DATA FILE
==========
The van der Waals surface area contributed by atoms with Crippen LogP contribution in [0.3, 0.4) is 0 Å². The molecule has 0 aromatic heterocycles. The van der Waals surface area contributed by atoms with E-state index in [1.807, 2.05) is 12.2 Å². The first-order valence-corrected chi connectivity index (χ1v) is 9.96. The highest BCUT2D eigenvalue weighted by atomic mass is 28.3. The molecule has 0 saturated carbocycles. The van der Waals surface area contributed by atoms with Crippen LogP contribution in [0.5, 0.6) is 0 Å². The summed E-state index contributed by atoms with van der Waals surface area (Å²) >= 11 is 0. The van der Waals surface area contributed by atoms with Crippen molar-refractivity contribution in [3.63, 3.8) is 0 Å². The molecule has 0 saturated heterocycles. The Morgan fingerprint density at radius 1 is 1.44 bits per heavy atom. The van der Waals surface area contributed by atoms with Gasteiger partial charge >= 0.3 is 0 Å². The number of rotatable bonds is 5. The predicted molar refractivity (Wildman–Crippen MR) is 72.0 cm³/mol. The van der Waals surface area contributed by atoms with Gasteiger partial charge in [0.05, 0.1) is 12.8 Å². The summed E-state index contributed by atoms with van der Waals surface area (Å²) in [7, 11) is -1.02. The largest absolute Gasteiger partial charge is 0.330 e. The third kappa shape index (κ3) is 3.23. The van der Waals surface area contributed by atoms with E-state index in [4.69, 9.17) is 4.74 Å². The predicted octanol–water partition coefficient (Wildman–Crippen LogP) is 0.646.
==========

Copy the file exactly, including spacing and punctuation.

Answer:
The van der Waals surface area contributed by atoms with Crippen LogP contribution in [0.3, 0.4) is 0 Å². The molecule has 0 aromatic heterocycles. The van der Waals surface area contributed by atoms with E-state index in [1.807, 2.05) is 12.2 Å². The first-order valence-corrected chi connectivity index (χ1v) is 9.96. The highest BCUT2D eigenvalue weighted by atomic mass is 28.3. The molecule has 0 saturated carbocycles. The van der Waals surface area contributed by atoms with Crippen LogP contribution in [0.5, 0.6) is 0 Å². The summed E-state index contributed by atoms with van der Waals surface area (Å²) >= 11 is 0. The van der Waals surface area contributed by atoms with Crippen molar-refractivity contribution in [3.63, 3.8) is 0 Å². The molecule has 0 saturated heterocycles. The Morgan fingerprint density at radius 1 is 1.44 bits per heavy atom. The van der Waals surface area contributed by atoms with Gasteiger partial charge >= 0.3 is 0 Å². The number of rotatable bonds is 5. The predicted molar refractivity (Wildman–Crippen MR) is 72.0 cm³/mol. The van der Waals surface area contributed by atoms with Gasteiger partial charge in [0.05, 0.1) is 12.8 Å². The summed E-state index contributed by atoms with van der Waals surface area (Å²) in [7, 11) is -1.02. The largest absolute Gasteiger partial charge is 0.330 e. The third kappa shape index (κ3) is 3.23. The van der Waals surface area contributed by atoms with E-state index in [4.69, 9.17) is 4.74 Å². The predicted octanol–water partition coefficient (Wildman–Crippen LogP) is 0.646.